The honest truth is that 95% of us don't make money. We just keep deluding ourselves that we make money (while we kept our losses secret) and keep refueling our account.
You mean for living, over the long term or at all?
I meant for most of us, we either quit and take up new hobby or we keep refueling the account for another go at it.
We follow simple ideas we found in a book read by countless others and decide to trade it. We might do some backtesting on such idea while ignoring that real trading is more than just about picking numbers on where to buy/sell.There is requote, low liquidity or even black swan events.
If the market efficient theory is true( got massive evidence that the market is at least weakly efficient). It means looking for profit's opportunities is very difficult. And looking for opportunities isnt even the trading part yet.
Got your point. When it comes to the profit opportunities, I think they will always be there for us to take them. But it depends on your perspective tot he markets. FX is close to the ideal competition model in my opinion.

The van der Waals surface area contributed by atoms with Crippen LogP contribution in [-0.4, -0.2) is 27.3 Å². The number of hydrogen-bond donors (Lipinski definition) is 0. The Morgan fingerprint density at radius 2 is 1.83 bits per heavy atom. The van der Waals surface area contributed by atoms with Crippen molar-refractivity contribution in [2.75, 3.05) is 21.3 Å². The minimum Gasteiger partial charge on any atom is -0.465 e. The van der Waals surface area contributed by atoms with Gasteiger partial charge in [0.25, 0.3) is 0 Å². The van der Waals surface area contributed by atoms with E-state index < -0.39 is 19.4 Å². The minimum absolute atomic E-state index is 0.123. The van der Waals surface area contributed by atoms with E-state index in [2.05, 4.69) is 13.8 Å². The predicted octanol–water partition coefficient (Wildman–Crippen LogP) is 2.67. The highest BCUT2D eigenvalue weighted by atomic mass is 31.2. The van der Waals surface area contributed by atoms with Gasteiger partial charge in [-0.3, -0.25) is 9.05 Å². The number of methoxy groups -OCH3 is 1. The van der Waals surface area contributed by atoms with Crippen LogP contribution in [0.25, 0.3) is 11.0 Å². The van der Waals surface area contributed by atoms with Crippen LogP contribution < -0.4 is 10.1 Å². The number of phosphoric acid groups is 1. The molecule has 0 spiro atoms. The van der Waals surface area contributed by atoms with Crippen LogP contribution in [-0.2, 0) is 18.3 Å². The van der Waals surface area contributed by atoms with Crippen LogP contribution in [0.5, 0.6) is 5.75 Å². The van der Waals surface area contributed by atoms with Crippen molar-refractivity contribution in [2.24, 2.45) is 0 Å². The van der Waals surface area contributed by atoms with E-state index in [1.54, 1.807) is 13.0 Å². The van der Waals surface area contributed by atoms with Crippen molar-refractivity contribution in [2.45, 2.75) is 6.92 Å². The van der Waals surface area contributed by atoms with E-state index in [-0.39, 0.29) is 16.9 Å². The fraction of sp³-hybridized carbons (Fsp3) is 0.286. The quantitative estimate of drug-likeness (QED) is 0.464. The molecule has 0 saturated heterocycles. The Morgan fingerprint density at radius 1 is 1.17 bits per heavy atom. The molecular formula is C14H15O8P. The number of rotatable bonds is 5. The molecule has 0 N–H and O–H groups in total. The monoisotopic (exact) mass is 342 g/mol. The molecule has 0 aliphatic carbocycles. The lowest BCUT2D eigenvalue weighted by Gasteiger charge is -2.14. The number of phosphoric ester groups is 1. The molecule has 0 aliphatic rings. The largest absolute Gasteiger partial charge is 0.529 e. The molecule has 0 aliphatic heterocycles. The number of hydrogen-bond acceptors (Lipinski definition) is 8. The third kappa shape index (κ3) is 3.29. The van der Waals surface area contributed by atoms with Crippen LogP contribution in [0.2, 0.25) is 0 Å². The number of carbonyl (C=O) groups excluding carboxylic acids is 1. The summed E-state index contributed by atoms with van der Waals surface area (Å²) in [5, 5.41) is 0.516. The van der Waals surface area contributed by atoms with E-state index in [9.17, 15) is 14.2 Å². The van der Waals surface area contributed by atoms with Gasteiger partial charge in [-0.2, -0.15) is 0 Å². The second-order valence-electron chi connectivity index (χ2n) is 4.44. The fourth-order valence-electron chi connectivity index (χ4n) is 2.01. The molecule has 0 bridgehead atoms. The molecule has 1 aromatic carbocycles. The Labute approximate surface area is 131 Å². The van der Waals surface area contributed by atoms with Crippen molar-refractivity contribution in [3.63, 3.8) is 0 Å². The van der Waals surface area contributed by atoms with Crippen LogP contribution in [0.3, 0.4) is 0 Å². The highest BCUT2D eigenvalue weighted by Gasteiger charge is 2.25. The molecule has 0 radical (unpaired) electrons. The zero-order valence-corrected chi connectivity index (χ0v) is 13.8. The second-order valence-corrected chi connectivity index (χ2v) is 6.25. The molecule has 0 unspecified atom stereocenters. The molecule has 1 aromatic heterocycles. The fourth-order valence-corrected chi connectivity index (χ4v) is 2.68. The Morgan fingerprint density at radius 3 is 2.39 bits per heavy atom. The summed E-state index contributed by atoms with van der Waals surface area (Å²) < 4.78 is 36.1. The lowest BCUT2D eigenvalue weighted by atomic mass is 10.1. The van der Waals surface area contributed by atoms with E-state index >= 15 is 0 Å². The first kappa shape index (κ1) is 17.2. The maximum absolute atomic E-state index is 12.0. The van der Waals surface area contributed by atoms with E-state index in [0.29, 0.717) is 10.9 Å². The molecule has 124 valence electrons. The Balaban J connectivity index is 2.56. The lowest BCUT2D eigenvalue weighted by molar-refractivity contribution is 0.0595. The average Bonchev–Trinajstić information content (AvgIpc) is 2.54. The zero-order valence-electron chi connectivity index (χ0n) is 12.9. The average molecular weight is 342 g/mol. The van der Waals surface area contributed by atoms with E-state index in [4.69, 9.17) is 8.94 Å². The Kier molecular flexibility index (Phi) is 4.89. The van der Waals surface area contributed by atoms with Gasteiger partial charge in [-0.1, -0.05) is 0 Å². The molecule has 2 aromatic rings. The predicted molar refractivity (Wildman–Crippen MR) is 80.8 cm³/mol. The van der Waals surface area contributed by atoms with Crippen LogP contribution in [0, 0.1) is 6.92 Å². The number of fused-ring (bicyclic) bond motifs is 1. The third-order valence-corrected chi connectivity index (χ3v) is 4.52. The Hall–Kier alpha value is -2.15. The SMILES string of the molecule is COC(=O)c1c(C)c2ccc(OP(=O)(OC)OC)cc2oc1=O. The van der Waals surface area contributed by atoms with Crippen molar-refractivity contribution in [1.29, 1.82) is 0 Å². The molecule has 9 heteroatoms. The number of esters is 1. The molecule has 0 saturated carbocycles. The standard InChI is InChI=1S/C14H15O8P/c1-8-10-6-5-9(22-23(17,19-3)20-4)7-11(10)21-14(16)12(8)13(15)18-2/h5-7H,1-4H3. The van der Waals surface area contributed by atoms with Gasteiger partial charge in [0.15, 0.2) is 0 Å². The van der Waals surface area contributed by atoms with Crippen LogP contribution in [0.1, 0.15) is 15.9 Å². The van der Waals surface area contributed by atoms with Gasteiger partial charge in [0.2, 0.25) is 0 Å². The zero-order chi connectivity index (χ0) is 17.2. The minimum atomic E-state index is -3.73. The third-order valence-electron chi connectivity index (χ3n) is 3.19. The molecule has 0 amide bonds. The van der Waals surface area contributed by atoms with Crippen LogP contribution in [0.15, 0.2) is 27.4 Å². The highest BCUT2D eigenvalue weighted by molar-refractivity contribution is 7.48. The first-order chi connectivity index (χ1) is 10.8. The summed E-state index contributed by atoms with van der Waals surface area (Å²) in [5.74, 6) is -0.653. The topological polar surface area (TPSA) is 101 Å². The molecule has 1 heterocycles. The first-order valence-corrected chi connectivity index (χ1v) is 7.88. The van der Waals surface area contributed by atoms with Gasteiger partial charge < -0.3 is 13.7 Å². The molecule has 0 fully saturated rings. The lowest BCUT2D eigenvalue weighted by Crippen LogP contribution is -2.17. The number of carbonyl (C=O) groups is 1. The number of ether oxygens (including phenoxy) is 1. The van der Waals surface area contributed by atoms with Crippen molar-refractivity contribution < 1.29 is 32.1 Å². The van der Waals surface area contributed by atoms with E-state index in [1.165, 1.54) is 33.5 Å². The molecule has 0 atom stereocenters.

You make a great point, @Charles_F
While trading is not for everyone, the opportunities do exist. FXCM's guide on the traits of successful traders explains how the minority who make money overall tend apply certain best practices which the majority ignore either due to lack of knowledge or discipline.
For example, open nearly any book on trading and the advice is the same: Cut your losses early and let your profits run. When your trade goes against you, close it out—better to take a small loss early than a big loss later. But how many traders actually put this into practice?
Historically, this simple adage has been difficult to for most people. Take the EUR/USD. Our data show EUR/USD trades closed out at a profit 61% of the time. But the average losing trade was worth 83 pips while the average winner was only 48 pips. Traders lost 70% more on their losing trades than they won on winning trades. Remember that past performance is no indication of future results.
Why the imbalance? Human behavior toward winning and losing can explain. People don't like accepting a loss, so most will hold onto a losing trade for longer than they should. Conversely, they don't let their winners for long enough, because they want to satisfaction of booking even a profit, and fear it will turn into a loss if they hold out for more.
A key trait that sets the profitable minority apart from the losing majority is that profitable traders tend to have winning trades that are at least as big as their losing trades in terms of pips. Of the traders who followed this rule, 53% turned a profit; of those who didn't, only 17% turned
a profit. Traders who adhered to this rule were three times more likely to turn a profit—a substantial difference.